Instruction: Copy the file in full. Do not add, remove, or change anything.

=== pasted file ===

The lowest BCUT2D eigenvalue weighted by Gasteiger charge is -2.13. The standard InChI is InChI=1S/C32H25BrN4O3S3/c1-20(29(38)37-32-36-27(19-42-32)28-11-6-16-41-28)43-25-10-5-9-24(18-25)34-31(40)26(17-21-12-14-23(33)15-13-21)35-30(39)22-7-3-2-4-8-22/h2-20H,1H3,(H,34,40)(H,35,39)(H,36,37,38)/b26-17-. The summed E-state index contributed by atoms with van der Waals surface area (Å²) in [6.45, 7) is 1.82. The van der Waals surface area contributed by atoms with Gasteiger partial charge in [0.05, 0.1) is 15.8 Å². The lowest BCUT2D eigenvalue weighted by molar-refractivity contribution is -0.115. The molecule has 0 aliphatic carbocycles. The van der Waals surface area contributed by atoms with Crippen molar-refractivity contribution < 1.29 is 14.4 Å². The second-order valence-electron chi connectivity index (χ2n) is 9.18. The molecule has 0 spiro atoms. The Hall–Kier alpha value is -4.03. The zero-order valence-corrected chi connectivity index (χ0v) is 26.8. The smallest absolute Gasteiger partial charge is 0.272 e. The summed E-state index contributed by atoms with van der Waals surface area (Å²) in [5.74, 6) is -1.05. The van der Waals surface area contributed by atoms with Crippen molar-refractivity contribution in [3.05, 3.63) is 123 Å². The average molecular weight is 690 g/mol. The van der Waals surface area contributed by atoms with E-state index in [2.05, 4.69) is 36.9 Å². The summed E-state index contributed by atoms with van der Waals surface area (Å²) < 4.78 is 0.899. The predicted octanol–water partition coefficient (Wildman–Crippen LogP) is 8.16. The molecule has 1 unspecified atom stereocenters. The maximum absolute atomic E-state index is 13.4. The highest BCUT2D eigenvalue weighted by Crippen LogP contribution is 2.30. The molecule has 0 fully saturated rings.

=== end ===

The lowest BCUT2D eigenvalue weighted by Gasteiger charge is -2.13. The standard InChI is InChI=1S/C32H25BrN4O3S3/c1-20(29(38)37-32-36-27(19-42-32)28-11-6-16-41-28)43-25-10-5-9-24(18-25)34-31(40)26(17-21-12-14-23(33)15-13-21)35-30(39)22-7-3-2-4-8-22/h2-20H,1H3,(H,34,40)(H,35,39)(H,36,37,38)/b26-17-. The summed E-state index contributed by atoms with van der Waals surface area (Å²) in [6.45, 7) is 1.82. The van der Waals surface area contributed by atoms with Gasteiger partial charge in [0.05, 0.1) is 15.8 Å². The lowest BCUT2D eigenvalue weighted by molar-refractivity contribution is -0.115. The molecule has 0 aliphatic carbocycles. The van der Waals surface area contributed by atoms with Crippen molar-refractivity contribution < 1.29 is 14.4 Å². The second-order valence-electron chi connectivity index (χ2n) is 9.18. The molecule has 0 spiro atoms. The Hall–Kier alpha value is -4.03. The zero-order valence-corrected chi connectivity index (χ0v) is 26.8. The smallest absolute Gasteiger partial charge is 0.272 e. The summed E-state index contributed by atoms with van der Waals surface area (Å²) in [5.74, 6) is -1.05. The van der Waals surface area contributed by atoms with Crippen molar-refractivity contribution in [3.05, 3.63) is 123 Å². The average molecular weight is 690 g/mol. The van der Waals surface area contributed by atoms with E-state index in [2.05, 4.69) is 36.9 Å². The summed E-state index contributed by atoms with van der Waals surface area (Å²) < 4.78 is 0.899. The predicted octanol–water partition coefficient (Wildman–Crippen LogP) is 8.16. The molecule has 1 unspecified atom stereocenters. The maximum absolute atomic E-state index is 13.4. The highest BCUT2D eigenvalue weighted by Crippen LogP contribution is 2.30. The molecule has 0 fully saturated rings.